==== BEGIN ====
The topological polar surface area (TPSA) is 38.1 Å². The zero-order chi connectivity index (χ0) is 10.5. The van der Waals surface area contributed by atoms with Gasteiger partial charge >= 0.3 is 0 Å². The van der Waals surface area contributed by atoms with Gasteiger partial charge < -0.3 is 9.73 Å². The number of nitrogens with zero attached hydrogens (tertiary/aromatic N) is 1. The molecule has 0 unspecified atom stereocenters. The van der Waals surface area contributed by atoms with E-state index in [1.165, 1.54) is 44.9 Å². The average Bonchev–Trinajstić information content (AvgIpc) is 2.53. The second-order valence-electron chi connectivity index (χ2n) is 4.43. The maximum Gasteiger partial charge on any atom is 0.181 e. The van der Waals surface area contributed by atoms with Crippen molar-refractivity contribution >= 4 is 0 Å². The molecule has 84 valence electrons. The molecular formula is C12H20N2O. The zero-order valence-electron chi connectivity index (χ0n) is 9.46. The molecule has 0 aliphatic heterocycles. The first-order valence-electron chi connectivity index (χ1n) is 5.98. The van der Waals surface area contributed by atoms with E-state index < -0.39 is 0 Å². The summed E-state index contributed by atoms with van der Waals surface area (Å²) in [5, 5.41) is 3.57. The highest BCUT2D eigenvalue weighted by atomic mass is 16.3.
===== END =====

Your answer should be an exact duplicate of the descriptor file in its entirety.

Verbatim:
The topological polar surface area (TPSA) is 38.1 Å². The zero-order chi connectivity index (χ0) is 10.5. The van der Waals surface area contributed by atoms with Gasteiger partial charge >= 0.3 is 0 Å². The van der Waals surface area contributed by atoms with Gasteiger partial charge < -0.3 is 9.73 Å². The number of nitrogens with zero attached hydrogens (tertiary/aromatic N) is 1. The molecule has 0 unspecified atom stereocenters. The van der Waals surface area contributed by atoms with E-state index in [1.165, 1.54) is 44.9 Å². The average Bonchev–Trinajstić information content (AvgIpc) is 2.53. The second-order valence-electron chi connectivity index (χ2n) is 4.43. The maximum Gasteiger partial charge on any atom is 0.181 e. The van der Waals surface area contributed by atoms with Crippen molar-refractivity contribution >= 4 is 0 Å². The molecule has 84 valence electrons. The molecular formula is C12H20N2O. The zero-order valence-electron chi connectivity index (χ0n) is 9.46. The molecule has 0 aliphatic heterocycles. The first-order valence-electron chi connectivity index (χ1n) is 5.98. The van der Waals surface area contributed by atoms with E-state index < -0.39 is 0 Å². The summed E-state index contributed by atoms with van der Waals surface area (Å²) in [5, 5.41) is 3.57. The highest BCUT2D eigenvalue weighted by atomic mass is 16.3.